Put the prepped shrimp into a glass (or non-reactive) shallow baking pan, and toss it with the marinade so that each piece is coated.  Let the shrimp stew in the marinade for 20-30 minutes.


In the mean time, let’s get started on the Sweet Chili Sauce!  Peel the ginger and cut it into relatively thin discs.  Peel and chop the garlic clove into a few pieces as well, and put these into a small blender or mini food processor.  Slice the top off the chili and cut it into 1/2″ pieces.  If you’re using a spicy Thai bird’s eye chili, you may want to take the seeds out first.  If you have a cayenne or red finger pepper, you can leave the seeds in.  Add all of the sauce ingredients into the mixer.


Pulse the mixture 15-20 times, or until it is mostly combined with just a few chunks of chili left – enough that you can recognize this as a chili sauce,but most of the sauce will be pureed.


The shrimp is still marinating, right?  Good.  In a small bowl measure out the olive oil and add the sesame oil and chili oil, if you’re using them.  Give it a quick stir together.


Lay 1 sheet of filo pastry down on your work surface.  Use a pastry brush to dab this all over with the oil, and then brush the sheet to make sure that the oil is evenly distributed.  Lay another sheet of filo on top, and repeat the daubing/brushing.

Cut the filo in half lengthwise and widthwise to make 4 rectangles.  Cut each rectangle on a diagonal to make 8 triangles.

Before we move on, can we talk quickly about filo?  If you’re not used to using filo, it can seem a bit daunting at first – but don’t be afraid!  There are just several things that you need to remember:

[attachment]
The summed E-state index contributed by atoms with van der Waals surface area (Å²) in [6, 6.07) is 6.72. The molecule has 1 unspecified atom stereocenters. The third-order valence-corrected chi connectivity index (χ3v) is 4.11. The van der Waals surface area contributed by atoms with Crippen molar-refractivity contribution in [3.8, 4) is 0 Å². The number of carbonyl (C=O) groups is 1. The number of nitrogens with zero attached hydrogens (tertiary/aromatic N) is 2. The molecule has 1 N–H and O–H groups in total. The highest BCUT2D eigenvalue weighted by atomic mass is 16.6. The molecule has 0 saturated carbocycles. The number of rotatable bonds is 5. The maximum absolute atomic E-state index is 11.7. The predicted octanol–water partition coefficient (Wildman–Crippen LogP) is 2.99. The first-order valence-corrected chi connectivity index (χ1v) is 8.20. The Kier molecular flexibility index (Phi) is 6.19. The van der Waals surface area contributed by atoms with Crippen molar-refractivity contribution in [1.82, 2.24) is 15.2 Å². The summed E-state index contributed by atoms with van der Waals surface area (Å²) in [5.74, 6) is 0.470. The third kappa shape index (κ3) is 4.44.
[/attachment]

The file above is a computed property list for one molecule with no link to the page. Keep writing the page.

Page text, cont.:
• Buy your filo from a store where there is a lot of turn over.  If your filo is dry, cracked or broken then you won’t have great results, no matter how careful you are.
  • Only uncover the filo that you need.  The rest of the filo should be laid flat and covered with a moist dish towel to keep if from drying out.
  • Work quickly.  Really.  That’s just prudent advice.



Place one triangle of filo in front of you, with the point facing down.  You will see that there is a short and a long side to the triangle.  Lift one shrimp out of the marinade and shake it off thoroughly to remove as much of the liquid as you can. You may even want to pat the shrimp dry, because if there’s too much marinade left on the shrimp when you roll it then the filo will get soggy.  That’s bad.  Nobody likes soggy filo.

Lay the shrimp flat on the short end of the triangle, about 1/2 inch up from the edge and with the tail sticking out.


Fold the short side over the shrimp and press it down to secure.


Fold the point of the triangle up and press it evenly all the way across.


Roll the shrimp up so that it is secured in a delightful little filo parcel.


Place the filo wrapped shrimp onto a baking sheet lined with parchment paper if you will be cooking them immediately.  If you’re freezing the shrimp, make sure that they are evenly spaced and not touching before they get tucked into the freezer.